The appearance of Main Street in East Setauket has changed significantly over the years with the needs of the business world. Today, this small historic business district is experiencing a revitalization. Old businesses are getting a makeover and new businesses are setting up. The park along the waterway is a delightful and favorite addition. Businesses looking for local historic flavor should take a closer look at the locations available along this small area of Route 25A.
In the 1800s, East Setauket’s business district was confined to an area between South Street, now Gnarled Hollow Road, and Baptist Avenue, now Shore Road. The village blacksmith’s shop, run by William Smith, stood where East Setauket Automotive now stands and to the east were two wooden bridges that spanned the creek that still flows below 25A. The road was then much lower and the north side of the bridge was ideal for thirsty horses who were allowed to drink. The blacksmith’s shop was moved in the 1850s to a location on Gnarled Hollow Road where it was purchased in 1875 by Samuel West.
Over the years the stores on the south side of Main Street have changed with names such as Jones, Jayne, Smith, Bossey, Darling, Bellows and Rogers among the store owners. Stores included a general store, meat market, shoe store, tailor, clothing store, and the usual combination of a general store and post office. One of the store owners in the late 1890s was Charles E. Smith. CE, as he became known, was born in 1841 on the family farm in southern Setauket. Before he was 20, he ran a butcher’s cart and had a large business in the area. He established, according to the Port Jefferson Times, the first permanent meat market in East Setauket and later became the owner of the general store founded by his father-in-law, Carlton Jayne. His brother, Orlando Smith, ran a butcher shop in Stony Brook.
Charles E. Smith was very successful and eventually owned much of the property, including an area where Stony Brook University now stands and other land across Highway 25A from the old school in East Setauket. The house on the southwest corner of Coach Road and 25A became his home in the early 20th century, and his general store stood on the current vacant lot west of what is now HSBC Bank.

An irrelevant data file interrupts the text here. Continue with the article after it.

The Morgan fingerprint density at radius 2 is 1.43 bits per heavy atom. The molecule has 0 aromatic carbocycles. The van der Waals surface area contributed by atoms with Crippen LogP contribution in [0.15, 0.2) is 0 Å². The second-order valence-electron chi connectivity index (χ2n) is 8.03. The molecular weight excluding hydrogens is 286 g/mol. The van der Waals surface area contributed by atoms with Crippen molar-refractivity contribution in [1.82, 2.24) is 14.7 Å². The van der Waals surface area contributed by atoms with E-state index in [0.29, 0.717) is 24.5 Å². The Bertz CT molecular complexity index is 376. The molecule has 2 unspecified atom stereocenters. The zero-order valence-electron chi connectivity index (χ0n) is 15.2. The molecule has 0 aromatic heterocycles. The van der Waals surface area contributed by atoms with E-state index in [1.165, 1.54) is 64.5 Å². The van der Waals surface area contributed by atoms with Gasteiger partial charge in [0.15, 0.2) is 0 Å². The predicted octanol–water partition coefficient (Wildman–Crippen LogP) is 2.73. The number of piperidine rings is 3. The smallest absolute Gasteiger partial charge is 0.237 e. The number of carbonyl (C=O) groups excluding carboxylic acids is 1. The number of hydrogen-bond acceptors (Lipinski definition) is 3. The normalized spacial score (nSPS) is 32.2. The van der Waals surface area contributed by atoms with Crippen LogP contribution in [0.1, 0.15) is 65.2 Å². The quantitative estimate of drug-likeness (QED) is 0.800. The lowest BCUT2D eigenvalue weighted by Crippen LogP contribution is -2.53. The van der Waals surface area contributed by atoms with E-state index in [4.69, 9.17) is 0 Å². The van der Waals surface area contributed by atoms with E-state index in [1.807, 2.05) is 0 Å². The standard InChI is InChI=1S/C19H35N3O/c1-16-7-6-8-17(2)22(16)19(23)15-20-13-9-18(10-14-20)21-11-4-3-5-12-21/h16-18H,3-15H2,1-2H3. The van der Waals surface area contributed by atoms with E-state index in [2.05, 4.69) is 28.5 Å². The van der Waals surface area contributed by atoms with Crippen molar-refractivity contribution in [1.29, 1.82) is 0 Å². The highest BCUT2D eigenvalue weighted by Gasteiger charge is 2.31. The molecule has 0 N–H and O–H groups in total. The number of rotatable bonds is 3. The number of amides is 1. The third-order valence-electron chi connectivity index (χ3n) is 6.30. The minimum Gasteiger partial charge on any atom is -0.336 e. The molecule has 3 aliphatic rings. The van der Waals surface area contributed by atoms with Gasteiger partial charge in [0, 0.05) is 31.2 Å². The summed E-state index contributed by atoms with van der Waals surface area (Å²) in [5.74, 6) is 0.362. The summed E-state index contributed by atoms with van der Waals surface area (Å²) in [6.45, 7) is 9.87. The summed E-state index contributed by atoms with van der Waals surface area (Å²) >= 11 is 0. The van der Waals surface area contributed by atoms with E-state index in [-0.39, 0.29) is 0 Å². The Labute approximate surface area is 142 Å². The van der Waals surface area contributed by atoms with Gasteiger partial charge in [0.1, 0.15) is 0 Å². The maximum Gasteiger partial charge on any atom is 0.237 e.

All his life, he was fond of good trotting horses and delighted to drive them. His last horse was a feisty named Sporting Bill. He used to race Bill at Hulse Track in East Setauket and the history of the race between Irish Mag and Sporting Bill is detailed in the book ‘Setauket, The First 300 Years’. Sporting Bill was installed in the Hawkins barn which was later demolished to make way for a housing estate along Old Town Road.
Charlie Bickford remembers working with the horse for CE “I was afraid of him when I was little. The horse was temperamental and even bit me on the shoulder once. One day CE told one of the guys to get Bill out of the barn and brush him. They didn’t like it. When you entered the cabin, Bill would turn his head the other way and hug you to the cabin. I worked a few summers for CE plowing his fields and spreading manure. One day I was driving Bill through the fields behind the Stony Brook station when he ran into the brush and nearly overturned the train car. He used to do this stuff quite often to get rid of the flies on his back.
At the age of 82, Charles Smith was fatally injured when he was dragged under the teeth of a hay rake attached to his horse Sporting Bill. CE died on April 22, 1923 and was buried at Caroline Church in Setauket. Charles Smith’s store continued to operate as a general store into the 1950s.
Many other changes have taken place over the years. In 1926 the road was first paved, and in 1928 the property at the southwest corner of 25A and Gnarled Hollow Road, called “Colonial Corners” by its owner Mr. LaRoche, was changed to its current appearance with the addition of a store group. The house on this site, which was once the home of blacksmith William Smith, remained behind the shops, but the entrance was altered to face Gnarled Hollow Road. When this writer was growing up, it was the home of Sarah Ann Sells who worked as a laundress. I remember stopping there from time to time with a classmate, Larry Payne. Mrs. Sells always gave us a peanut butter sandwich.
Beverly C. Tyler is a historian with the Three Village Historical Society and author of books available from the society at 93 North Country Road, Setauket. For more information, call 631-751-3730. or visit www.tvhs.org.
Above, Main Street in East Setauket looking east around 1935. Below, Charles E. Smith and Sportin’ Bill outside Smith’s General Store in East Setauket. Photos of Beverly C. Tyler